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Lesson 12 Date functions
Objective Issues related to date functions

Issues surrounding date functions in SQL

One of the interesting things about date information is how it is queried. The engine that you use will typically make some educated guesses on your behalf when you query a date column. For example, when information is stored into a date column and you don't indicate a time, the time will default to a predetermined value. Typically, this is 12:00 AM. So, if you simply query a column and only ask for a date, you will get back only those values with the default time.
To get around this, you need to do one of several things. The easiest is to use the LIKE operator and use % as a wildcard character:

SELECT * FROM MyTable 
WHERE MyDate LIKE 'May 3, 2009%' 

This query will return all rows in which the date is May 3, 2009 and the time is any value.
Later, we will see functions that will return only the portion of the date you are interested in. Be sure to check the documentation for your database engine to learn how it handles date functions. Like other functions in SQL, date functions can be affected by important engine differences.

SQL Engine Differences for date Functions

Of the different capabilities offered by SQL engines, dates are one of the most nonstandard areas. You'll need to be sure to check your database engine documentation for each of these functions and make sure that it is supported. Also make sure you know about any different parameters that may be required by your specific engine.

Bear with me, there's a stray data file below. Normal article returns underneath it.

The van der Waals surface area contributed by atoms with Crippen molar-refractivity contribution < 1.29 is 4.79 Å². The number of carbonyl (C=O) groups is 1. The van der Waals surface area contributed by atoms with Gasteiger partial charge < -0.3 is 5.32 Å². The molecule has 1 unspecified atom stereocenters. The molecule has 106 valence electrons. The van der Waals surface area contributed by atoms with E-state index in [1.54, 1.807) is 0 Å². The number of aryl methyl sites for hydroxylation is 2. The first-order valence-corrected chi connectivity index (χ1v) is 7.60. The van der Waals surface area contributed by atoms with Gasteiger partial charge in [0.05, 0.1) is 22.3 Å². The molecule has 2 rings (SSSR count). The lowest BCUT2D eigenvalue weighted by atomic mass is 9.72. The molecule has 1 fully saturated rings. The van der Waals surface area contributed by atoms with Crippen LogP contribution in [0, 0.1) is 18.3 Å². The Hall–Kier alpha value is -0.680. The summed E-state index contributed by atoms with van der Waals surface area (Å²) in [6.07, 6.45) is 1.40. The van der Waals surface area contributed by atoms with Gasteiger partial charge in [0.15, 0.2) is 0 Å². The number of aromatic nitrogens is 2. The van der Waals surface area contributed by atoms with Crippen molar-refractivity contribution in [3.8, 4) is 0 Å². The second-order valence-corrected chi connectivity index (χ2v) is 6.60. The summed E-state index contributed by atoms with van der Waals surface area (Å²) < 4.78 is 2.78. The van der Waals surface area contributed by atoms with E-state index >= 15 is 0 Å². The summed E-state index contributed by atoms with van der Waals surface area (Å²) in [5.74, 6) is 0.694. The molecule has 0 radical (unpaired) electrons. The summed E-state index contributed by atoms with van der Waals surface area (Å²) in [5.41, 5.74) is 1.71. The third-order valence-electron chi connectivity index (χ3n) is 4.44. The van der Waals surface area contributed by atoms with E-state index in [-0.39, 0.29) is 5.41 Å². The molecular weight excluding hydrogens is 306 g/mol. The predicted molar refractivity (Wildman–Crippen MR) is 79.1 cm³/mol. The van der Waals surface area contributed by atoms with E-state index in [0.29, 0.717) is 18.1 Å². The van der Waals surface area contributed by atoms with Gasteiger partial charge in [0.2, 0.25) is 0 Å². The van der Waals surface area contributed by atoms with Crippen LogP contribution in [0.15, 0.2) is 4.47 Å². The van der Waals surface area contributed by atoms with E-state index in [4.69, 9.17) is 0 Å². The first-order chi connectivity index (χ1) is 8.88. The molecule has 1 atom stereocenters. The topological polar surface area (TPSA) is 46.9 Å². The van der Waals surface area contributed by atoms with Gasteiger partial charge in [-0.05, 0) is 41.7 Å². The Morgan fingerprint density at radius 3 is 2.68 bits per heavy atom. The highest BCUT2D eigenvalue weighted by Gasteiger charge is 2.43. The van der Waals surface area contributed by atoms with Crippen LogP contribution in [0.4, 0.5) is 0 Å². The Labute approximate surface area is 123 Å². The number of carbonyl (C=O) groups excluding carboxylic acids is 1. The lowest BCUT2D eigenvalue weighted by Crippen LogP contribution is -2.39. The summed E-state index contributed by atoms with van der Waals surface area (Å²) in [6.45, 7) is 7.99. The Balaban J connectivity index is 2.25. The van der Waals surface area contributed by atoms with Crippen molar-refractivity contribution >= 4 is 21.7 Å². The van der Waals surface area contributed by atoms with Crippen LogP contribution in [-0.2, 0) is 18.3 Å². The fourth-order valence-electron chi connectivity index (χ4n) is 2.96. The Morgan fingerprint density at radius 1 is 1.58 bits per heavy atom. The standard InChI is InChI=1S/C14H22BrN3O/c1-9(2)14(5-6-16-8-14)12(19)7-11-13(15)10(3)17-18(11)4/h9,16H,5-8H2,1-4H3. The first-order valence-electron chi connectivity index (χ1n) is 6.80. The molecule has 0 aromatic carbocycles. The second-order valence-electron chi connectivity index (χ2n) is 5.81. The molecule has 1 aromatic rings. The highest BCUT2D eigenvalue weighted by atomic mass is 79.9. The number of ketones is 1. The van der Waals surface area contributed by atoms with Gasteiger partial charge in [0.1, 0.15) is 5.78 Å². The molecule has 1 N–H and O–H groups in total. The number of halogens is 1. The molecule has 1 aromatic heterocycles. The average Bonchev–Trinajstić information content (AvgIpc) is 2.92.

In the near future, products will become more and more standardized and will support these functions directly and identically. For now, just be sure you check the documentation.
Dates can be formatted differently in different engines. For example, with some engines, the date can be shown as 05/02/99, May 2, 1999, and 02 May 1999, with all being recognized as valid representations of the date. In this case, the engine will recognize the information as a date and will save the value correctly. In other engines, it may be necessary to present the date exactly as you have dates defined on your system, which takes into account localization for different countries' representation of dates. It may also be necessary to add a pound sign (#), before and after the date. Again, be sure to check the documentation for your specific engine to determine if there are any of these types of requirements.

Date Functions

Sometimes it is quite useful to be able to extract individual parts of a date, such as day of the month, month, or year. To do this, SQL provides the DAY(), MONTH(), and YEAR() functions. These are supported by all of the database systems except Oracle. These functions perform in the same manner, and the syntax for each is as follows:
  1. DAY(date)
  2. MONTH(date)
  3. YEAR(date)
The following code displays the DateOfBirth of each film club member, as well as the day of the month, month, and year of their birth:
SELECT DateOfBirth, DAY(DateOfBirth), MONTH(DateOfBirth), YEAR(DateOfBirth)
FROM MemberDetails
ORDER BY YEAR(DateOfBirth);

Executing the preceding statement provides the following results:

SQL Version

To see the actual version of you SQL Engine (because depending on the version some functions/statements will not work), in MySQL use: